UK takes further steps towards a coal-free future

 

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Photo credit: Jonathan Brennan via Flickr.

By Anders Lorenzen

It was the celebrated black stuff that was responsible for firing up UK’s Industrial Revolution in the late 17th century. Shortly after that the rest of the world followed. But now coal is fast heading for the exit door in many developed and some developing economies. One of coal‘s first and major casualties came in London during the Great Smog of 1952, killing thousands. Since then coal usage has been cleaned up. But then there was climate change which has seen national governments, at least in Europe and North America, starting to move entirely away from coal, the dirtiest of fossil fuels and the biggest source of CO2 emissions in the energy sector.

And last month the UK grid operator, National Grid, reached a huge milestone. For the first time, coal wasn’t used at all in their energy mix for a 24 hour period. This proved that we can, in fact, move away from coal and keep the lights on, which many had doubted. This marked a symbolic turning point, the first time since the beginning of the Industrial Revolution for that to occur.

The last UK coal power station is set to close in 2025 to meet government climate change targets. But there is now increased speculation that a coal-free UK energy mix could even happen before that. The use of coal in the electricity generation system has declined rapidly in recent years. Last year it was just 9% and the year before it was 23%. And this year it will almost certainly be lower than 9%.  A more efficient and smart energy system with highly efficient gas power plants, along with rapid expansion of renewables, is paving the way for a coal-free energy system.

Gareth Redmond-King, Head of Climate and Energy at WWF, said: “that today could be the first working day in the UK since the industrial revolution when no coal was burnt is a significant milestone in our march towards the green economic revolution. Renewables account for a quarter of our electricity in the UK – higher in Scotland – and the UK’s environmental goods and services sector are worth £29 billion to the UK economy, supporting an estimated nearly 400,000 full-time jobs.”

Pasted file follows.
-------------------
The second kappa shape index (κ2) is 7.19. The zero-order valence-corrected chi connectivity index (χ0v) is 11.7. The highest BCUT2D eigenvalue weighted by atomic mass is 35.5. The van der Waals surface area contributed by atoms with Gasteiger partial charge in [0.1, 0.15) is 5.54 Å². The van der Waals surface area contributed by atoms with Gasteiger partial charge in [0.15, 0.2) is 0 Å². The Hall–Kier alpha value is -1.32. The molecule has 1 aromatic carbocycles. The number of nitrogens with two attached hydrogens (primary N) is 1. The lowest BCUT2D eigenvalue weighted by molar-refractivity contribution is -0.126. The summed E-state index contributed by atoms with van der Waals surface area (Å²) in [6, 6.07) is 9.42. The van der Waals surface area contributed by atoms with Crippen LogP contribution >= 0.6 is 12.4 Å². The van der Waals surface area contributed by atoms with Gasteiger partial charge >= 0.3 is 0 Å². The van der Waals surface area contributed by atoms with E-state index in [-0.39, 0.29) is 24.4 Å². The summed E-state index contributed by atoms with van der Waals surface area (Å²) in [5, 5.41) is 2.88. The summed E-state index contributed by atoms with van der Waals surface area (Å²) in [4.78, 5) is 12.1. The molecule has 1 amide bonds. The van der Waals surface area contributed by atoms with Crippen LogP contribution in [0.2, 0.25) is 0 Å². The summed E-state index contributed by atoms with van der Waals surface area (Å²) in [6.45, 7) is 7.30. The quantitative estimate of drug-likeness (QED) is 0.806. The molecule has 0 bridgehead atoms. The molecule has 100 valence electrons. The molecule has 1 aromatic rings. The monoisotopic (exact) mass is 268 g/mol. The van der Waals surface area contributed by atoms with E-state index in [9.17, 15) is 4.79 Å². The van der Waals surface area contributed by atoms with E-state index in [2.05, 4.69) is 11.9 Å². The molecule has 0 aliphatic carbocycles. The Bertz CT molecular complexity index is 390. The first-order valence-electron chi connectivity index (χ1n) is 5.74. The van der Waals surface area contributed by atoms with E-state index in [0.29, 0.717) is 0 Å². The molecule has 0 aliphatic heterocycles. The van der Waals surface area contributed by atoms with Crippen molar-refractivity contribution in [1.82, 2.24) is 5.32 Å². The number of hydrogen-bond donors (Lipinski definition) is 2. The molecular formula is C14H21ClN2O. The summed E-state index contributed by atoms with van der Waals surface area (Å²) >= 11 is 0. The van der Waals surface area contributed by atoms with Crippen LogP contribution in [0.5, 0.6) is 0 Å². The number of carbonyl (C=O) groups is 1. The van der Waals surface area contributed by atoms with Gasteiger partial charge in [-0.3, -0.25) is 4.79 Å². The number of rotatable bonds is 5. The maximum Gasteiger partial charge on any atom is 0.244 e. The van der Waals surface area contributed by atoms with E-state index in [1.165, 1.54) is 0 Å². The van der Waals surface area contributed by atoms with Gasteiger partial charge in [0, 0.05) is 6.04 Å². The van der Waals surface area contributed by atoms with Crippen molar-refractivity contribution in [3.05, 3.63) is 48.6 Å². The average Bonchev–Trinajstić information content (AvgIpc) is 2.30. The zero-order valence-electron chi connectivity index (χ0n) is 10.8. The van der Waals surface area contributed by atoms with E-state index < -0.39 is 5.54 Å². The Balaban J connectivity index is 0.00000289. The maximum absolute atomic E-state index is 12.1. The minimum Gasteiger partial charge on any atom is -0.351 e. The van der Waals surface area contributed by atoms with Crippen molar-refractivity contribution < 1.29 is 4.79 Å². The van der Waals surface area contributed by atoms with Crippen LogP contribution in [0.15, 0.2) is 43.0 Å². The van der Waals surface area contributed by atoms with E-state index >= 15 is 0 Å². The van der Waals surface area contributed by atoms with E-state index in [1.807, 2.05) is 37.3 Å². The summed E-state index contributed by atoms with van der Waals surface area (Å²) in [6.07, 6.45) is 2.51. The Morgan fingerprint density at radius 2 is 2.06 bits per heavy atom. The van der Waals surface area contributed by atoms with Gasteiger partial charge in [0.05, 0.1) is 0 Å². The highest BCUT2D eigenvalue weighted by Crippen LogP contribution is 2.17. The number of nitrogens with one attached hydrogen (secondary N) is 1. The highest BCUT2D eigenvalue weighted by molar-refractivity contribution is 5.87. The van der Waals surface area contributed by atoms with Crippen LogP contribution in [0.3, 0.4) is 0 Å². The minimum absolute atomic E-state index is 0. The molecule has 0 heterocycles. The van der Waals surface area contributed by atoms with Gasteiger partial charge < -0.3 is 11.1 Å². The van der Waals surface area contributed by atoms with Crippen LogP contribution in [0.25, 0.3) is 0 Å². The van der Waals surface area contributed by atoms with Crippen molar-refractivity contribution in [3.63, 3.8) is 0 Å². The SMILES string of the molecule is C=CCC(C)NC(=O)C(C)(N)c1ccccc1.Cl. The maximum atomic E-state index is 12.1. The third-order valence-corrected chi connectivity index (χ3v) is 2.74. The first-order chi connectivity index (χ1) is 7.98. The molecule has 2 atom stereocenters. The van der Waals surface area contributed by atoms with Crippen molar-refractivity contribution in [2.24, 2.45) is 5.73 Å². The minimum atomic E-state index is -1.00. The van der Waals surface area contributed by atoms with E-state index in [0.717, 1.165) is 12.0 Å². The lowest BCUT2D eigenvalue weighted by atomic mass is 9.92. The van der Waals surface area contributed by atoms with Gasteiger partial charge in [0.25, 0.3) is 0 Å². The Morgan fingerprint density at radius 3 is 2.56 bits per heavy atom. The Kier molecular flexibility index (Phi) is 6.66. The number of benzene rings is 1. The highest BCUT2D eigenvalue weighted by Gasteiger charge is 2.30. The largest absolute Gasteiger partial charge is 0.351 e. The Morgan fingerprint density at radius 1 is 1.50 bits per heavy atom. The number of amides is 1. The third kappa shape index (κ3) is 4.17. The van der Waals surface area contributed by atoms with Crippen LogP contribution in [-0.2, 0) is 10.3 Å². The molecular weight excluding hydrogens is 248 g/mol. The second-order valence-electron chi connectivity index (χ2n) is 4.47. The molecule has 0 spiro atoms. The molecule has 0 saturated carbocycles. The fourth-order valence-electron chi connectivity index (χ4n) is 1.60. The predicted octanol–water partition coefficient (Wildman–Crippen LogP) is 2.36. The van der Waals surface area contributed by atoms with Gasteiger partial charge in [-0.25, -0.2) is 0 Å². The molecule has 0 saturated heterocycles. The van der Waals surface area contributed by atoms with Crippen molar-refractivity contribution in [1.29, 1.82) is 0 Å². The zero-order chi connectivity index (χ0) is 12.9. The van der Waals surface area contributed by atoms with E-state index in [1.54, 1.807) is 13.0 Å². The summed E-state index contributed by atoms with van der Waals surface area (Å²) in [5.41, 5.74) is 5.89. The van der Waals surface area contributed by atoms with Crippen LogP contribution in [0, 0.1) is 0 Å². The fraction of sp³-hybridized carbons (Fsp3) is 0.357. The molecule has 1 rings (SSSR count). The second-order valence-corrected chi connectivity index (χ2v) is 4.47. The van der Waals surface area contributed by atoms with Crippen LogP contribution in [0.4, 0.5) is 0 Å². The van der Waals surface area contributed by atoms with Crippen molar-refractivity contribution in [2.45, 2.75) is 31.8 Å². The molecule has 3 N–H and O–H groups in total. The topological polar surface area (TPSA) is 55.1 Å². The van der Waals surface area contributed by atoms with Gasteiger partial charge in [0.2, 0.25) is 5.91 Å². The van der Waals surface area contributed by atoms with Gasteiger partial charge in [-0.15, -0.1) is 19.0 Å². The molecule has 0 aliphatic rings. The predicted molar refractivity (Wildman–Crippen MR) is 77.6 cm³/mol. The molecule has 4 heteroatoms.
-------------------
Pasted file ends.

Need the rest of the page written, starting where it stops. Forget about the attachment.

And Professor David Elmes from Warwick Business School said that this is a great step in the right direction: “coal has been a vital part of the UK over my lifetime, and due recognition to the people who made that happen, but this is an exciting step in the huge transition the UK is making to an electricity system that’s still affordable and reliable but more sustainable through using gas rather than coal. There are still challenges and opportunities ahead. Using less coal is not just about changing the fuel used in power stations, it’s a shift in the way we generate, store and use energy from big centralised solutions like large power stations, and the national network of pylons and cables we use to move electricity around.  We already see a move to more local, distributive ways that energy is made and used in our homes, communities and in industry.”

Michael Bradshaw, a Professor of Global Energy, is researching the UK gas and coal industry, alludes to the fact that coal could well be gone before 2025: “the current Government is engaged in a consultation about its intention to remove coal completely by 2025, but it seems that it may well be gone before then. However, this begs the question what will replace that coal in the power generation mix? The Government talk of the need for ‘new’ gas power generation and is concerned that the current capacity mechanism is not incentivising sufficient investment.”

This touches on the debate going on in UK concerning where the future of electricity capacity will come from? Nuclear is as controversial as ever and it is dogged by high costs and delays, and fracking has not yet taken off, partly delayed by public opposition. Also, the UK government has removed subsidies for the cheapest form of new electricity generation, onshore wind. And those projects that do go ahead are often so delayed in the planning system which affects its economic viability. Offshore wind is strongly backed by the government but is still some way off being as cheap as onshore wind. Then there is biomass such as wood pellets now replacing much of the coal in power plants, which is not popular with some campaigners who say in some cases it can be more carbon intensive than coal.

So the future of UK energy policy is far from certain, but at least the dirtiest and most damaging fuel involved is quickly heading for the back door.

 

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